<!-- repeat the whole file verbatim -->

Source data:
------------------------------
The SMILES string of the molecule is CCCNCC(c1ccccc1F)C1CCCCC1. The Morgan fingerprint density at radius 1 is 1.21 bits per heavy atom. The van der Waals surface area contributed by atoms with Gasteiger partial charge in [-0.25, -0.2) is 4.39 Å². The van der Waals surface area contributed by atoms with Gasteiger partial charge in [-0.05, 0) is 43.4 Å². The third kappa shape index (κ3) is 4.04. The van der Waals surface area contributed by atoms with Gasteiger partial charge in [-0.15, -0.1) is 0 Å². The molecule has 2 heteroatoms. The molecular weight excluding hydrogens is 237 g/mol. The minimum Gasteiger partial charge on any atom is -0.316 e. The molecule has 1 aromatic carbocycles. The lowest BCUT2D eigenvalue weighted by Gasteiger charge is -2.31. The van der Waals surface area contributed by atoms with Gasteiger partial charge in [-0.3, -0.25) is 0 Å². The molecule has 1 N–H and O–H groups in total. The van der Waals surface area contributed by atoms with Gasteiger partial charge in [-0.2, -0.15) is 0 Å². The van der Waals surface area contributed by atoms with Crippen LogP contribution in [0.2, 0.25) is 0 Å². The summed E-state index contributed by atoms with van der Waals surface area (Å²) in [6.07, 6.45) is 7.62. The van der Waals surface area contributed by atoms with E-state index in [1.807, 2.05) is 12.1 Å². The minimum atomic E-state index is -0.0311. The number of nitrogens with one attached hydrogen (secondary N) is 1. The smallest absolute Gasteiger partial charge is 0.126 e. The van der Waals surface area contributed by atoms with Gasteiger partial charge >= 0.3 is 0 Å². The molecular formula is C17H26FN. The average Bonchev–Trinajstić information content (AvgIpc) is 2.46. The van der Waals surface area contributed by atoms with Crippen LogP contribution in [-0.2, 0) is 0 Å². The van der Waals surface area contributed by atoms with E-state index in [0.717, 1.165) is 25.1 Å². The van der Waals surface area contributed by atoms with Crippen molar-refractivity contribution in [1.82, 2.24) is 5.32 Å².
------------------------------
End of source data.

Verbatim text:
The SMILES string of the molecule is CCCNCC(c1ccccc1F)C1CCCCC1. The Morgan fingerprint density at radius 1 is 1.21 bits per heavy atom. The van der Waals surface area contributed by atoms with Gasteiger partial charge in [-0.25, -0.2) is 4.39 Å². The van der Waals surface area contributed by atoms with Gasteiger partial charge in [-0.05, 0) is 43.4 Å². The third kappa shape index (κ3) is 4.04. The van der Waals surface area contributed by atoms with Gasteiger partial charge in [-0.15, -0.1) is 0 Å². The molecule has 2 heteroatoms. The molecular weight excluding hydrogens is 237 g/mol. The minimum Gasteiger partial charge on any atom is -0.316 e. The molecule has 1 aromatic carbocycles. The lowest BCUT2D eigenvalue weighted by Gasteiger charge is -2.31. The van der Waals surface area contributed by atoms with Gasteiger partial charge in [-0.3, -0.25) is 0 Å². The molecule has 1 N–H and O–H groups in total. The van der Waals surface area contributed by atoms with Gasteiger partial charge in [-0.2, -0.15) is 0 Å². The van der Waals surface area contributed by atoms with Crippen LogP contribution in [0.2, 0.25) is 0 Å². The summed E-state index contributed by atoms with van der Waals surface area (Å²) in [6.07, 6.45) is 7.62. The van der Waals surface area contributed by atoms with E-state index in [1.807, 2.05) is 12.1 Å². The minimum atomic E-state index is -0.0311. The number of nitrogens with one attached hydrogen (secondary N) is 1. The smallest absolute Gasteiger partial charge is 0.126 e. The van der Waals surface area contributed by atoms with Gasteiger partial charge >= 0.3 is 0 Å². The molecular formula is C17H26FN. The average Bonchev–Trinajstić information content (AvgIpc) is 2.46. The van der Waals surface area contributed by atoms with Crippen LogP contribution in [-0.2, 0) is 0 Å². The van der Waals surface area contributed by atoms with E-state index in [0.717, 1.165) is 25.1 Å². The van der Waals surface area contributed by atoms with Crippen molar-refractivity contribution in [1.82, 2.24) is 5.32 Å².